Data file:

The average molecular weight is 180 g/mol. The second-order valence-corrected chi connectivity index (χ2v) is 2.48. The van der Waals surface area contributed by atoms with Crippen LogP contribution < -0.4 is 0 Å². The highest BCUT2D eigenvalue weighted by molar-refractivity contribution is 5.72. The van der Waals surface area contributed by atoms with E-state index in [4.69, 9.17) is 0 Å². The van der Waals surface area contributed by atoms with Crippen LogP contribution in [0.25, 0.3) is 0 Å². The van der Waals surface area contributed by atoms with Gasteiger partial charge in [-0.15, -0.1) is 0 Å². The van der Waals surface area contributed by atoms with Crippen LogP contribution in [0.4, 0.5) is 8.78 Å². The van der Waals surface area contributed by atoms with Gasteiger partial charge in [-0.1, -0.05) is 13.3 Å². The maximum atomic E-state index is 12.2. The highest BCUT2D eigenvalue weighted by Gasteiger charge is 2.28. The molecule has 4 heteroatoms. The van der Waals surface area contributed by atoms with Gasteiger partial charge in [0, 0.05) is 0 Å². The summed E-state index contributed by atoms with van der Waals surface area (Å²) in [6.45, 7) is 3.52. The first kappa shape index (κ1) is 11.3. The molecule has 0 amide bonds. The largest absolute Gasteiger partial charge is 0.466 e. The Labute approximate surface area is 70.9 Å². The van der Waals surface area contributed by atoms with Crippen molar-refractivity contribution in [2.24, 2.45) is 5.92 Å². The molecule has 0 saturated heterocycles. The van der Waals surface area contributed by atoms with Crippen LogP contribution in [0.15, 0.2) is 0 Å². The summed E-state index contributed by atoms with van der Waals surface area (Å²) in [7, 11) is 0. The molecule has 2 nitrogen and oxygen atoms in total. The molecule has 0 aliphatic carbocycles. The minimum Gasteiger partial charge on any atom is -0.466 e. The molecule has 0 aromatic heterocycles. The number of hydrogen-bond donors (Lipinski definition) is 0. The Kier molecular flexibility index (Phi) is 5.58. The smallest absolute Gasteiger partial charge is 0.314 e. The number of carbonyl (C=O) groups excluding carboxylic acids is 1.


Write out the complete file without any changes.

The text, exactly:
The average molecular weight is 180 g/mol. The second-order valence-corrected chi connectivity index (χ2v) is 2.48. The van der Waals surface area contributed by atoms with Crippen LogP contribution < -0.4 is 0 Å². The highest BCUT2D eigenvalue weighted by molar-refractivity contribution is 5.72. The van der Waals surface area contributed by atoms with E-state index in [4.69, 9.17) is 0 Å². The van der Waals surface area contributed by atoms with Crippen LogP contribution in [0.25, 0.3) is 0 Å². The van der Waals surface area contributed by atoms with Gasteiger partial charge in [-0.15, -0.1) is 0 Å². The van der Waals surface area contributed by atoms with Crippen LogP contribution in [0.4, 0.5) is 8.78 Å². The van der Waals surface area contributed by atoms with Gasteiger partial charge in [-0.1, -0.05) is 13.3 Å². The maximum atomic E-state index is 12.2. The highest BCUT2D eigenvalue weighted by Gasteiger charge is 2.28. The molecule has 4 heteroatoms. The van der Waals surface area contributed by atoms with Gasteiger partial charge in [0, 0.05) is 0 Å². The summed E-state index contributed by atoms with van der Waals surface area (Å²) in [6.45, 7) is 3.52. The first kappa shape index (κ1) is 11.3. The molecule has 0 amide bonds. The largest absolute Gasteiger partial charge is 0.466 e. The Labute approximate surface area is 70.9 Å². The van der Waals surface area contributed by atoms with Crippen molar-refractivity contribution in [2.24, 2.45) is 5.92 Å². The molecule has 0 saturated heterocycles. The van der Waals surface area contributed by atoms with Crippen LogP contribution in [0.15, 0.2) is 0 Å². The summed E-state index contributed by atoms with van der Waals surface area (Å²) in [7, 11) is 0. The molecule has 2 nitrogen and oxygen atoms in total. The molecule has 0 aliphatic carbocycles. The minimum Gasteiger partial charge on any atom is -0.466 e. The molecule has 0 aromatic heterocycles. The number of hydrogen-bond donors (Lipinski definition) is 0. The Kier molecular flexibility index (Phi) is 5.58. The smallest absolute Gasteiger partial charge is 0.314 e. The number of carbonyl (C=O) groups excluding carboxylic acids is 1.